Article abstract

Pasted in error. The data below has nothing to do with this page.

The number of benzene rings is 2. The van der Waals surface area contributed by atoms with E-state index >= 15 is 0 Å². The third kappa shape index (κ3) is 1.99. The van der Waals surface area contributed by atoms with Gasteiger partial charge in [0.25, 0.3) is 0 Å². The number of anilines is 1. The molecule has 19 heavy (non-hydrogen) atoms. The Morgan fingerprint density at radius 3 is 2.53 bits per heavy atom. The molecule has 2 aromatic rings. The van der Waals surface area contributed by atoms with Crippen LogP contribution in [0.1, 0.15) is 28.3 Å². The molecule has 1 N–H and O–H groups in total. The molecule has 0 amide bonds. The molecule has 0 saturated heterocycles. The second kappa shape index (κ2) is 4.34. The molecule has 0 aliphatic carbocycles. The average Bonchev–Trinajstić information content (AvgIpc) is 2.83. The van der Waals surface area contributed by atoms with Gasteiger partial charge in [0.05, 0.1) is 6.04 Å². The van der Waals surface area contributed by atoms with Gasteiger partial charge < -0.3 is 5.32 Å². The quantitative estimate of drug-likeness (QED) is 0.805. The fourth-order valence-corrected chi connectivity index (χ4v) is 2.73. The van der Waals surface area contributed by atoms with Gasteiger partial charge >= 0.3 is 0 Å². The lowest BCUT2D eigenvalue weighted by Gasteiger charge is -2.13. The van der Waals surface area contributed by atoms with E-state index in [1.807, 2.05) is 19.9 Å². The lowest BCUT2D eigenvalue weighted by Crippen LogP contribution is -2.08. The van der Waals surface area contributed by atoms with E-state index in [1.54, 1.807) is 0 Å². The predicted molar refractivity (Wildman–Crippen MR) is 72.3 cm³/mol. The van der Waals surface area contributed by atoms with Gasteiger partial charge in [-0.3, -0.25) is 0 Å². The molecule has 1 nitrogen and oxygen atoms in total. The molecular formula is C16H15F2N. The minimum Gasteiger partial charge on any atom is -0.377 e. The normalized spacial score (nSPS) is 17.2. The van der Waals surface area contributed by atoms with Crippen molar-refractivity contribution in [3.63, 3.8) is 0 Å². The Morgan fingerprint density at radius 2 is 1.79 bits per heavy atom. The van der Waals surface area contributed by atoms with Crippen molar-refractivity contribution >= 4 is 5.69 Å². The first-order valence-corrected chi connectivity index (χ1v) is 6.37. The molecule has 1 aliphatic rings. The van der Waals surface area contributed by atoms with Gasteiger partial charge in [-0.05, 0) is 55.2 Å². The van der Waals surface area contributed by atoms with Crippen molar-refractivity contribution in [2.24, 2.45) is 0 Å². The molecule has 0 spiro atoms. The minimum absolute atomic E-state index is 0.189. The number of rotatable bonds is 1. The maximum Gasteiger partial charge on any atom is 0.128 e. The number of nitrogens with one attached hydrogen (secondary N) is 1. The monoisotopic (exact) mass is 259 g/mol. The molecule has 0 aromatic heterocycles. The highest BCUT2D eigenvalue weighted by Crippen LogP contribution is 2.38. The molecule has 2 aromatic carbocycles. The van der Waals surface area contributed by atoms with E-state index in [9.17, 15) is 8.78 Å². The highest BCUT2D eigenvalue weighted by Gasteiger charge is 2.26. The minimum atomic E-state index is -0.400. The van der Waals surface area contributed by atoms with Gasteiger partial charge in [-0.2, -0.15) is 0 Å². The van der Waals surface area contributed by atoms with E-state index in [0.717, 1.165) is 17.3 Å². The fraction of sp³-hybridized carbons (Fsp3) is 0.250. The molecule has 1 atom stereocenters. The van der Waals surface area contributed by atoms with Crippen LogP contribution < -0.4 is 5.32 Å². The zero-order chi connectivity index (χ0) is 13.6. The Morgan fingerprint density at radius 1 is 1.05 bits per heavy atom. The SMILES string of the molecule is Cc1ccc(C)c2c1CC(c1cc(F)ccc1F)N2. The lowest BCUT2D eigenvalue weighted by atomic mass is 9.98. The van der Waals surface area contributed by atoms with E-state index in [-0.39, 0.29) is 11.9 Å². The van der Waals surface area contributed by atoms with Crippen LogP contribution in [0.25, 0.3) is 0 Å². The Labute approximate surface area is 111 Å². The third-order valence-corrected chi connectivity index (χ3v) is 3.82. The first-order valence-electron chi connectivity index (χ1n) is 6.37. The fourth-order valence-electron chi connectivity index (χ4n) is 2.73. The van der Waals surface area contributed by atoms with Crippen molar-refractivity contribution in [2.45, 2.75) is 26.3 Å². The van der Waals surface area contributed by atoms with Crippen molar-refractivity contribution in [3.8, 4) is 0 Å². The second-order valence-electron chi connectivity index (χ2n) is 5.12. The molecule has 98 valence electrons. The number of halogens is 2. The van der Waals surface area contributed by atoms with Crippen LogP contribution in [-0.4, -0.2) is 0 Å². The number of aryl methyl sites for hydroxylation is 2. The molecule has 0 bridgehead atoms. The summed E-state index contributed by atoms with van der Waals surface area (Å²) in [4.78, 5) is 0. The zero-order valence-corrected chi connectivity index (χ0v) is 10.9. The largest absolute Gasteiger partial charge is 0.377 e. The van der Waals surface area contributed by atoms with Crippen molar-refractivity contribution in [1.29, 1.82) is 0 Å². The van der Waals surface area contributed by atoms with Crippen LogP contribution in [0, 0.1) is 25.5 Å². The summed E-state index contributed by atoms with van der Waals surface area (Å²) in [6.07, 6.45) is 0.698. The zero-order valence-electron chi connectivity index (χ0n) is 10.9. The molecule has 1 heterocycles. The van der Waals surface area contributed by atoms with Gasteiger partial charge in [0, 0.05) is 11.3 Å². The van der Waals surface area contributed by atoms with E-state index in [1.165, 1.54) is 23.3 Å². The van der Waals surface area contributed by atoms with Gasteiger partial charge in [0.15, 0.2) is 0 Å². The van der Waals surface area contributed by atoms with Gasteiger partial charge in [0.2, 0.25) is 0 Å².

Complementary and alternative medicine is an integral component of primary healthcare in Kenya. This is because the infrastructural health setup in the country is inadequate in catering for all the medical needs of the population. This particularly holds true in the rural areas where many rural folk rely on products of herbal origin to offset their healthcare needs. More often than not these products are an elaborate cacophony of several different substances of biological origin and thus need personnel adept in their preparation. Sadly, due to loopholes in legislation and regulation, quacks have a field day in the practice. Moreover, the process of planting, harvesting, preparation and storage of herbs and related products dictates that a significant number of people will ultimately be involved in the whole process. This is likely to set the stage for manipulation and compromise of the safety, quality and efficacy of these products. This state of affairs appears unabated especially in the context of the current legal and regulatory framework governing herbal medicine use and practice in Kenya. Not only are these laws inadequate, they are shrouded in ambiguity, open to interpretation and the authorities mandated to implement them often end up performing duplicate roles. The aim of this review is to critique the legal and regulatory provisions governing herbal medicine use and practice in Kenya. In conclusion, laws and regulations meant to control herbal medicine use and practice in Kenya are wanting. Clear and definitive legislation on herbal medicine use and practice coupled with effective implementation by mandated institutions will go a long way in inspiring confidence to all stakeholders of herbal medicine.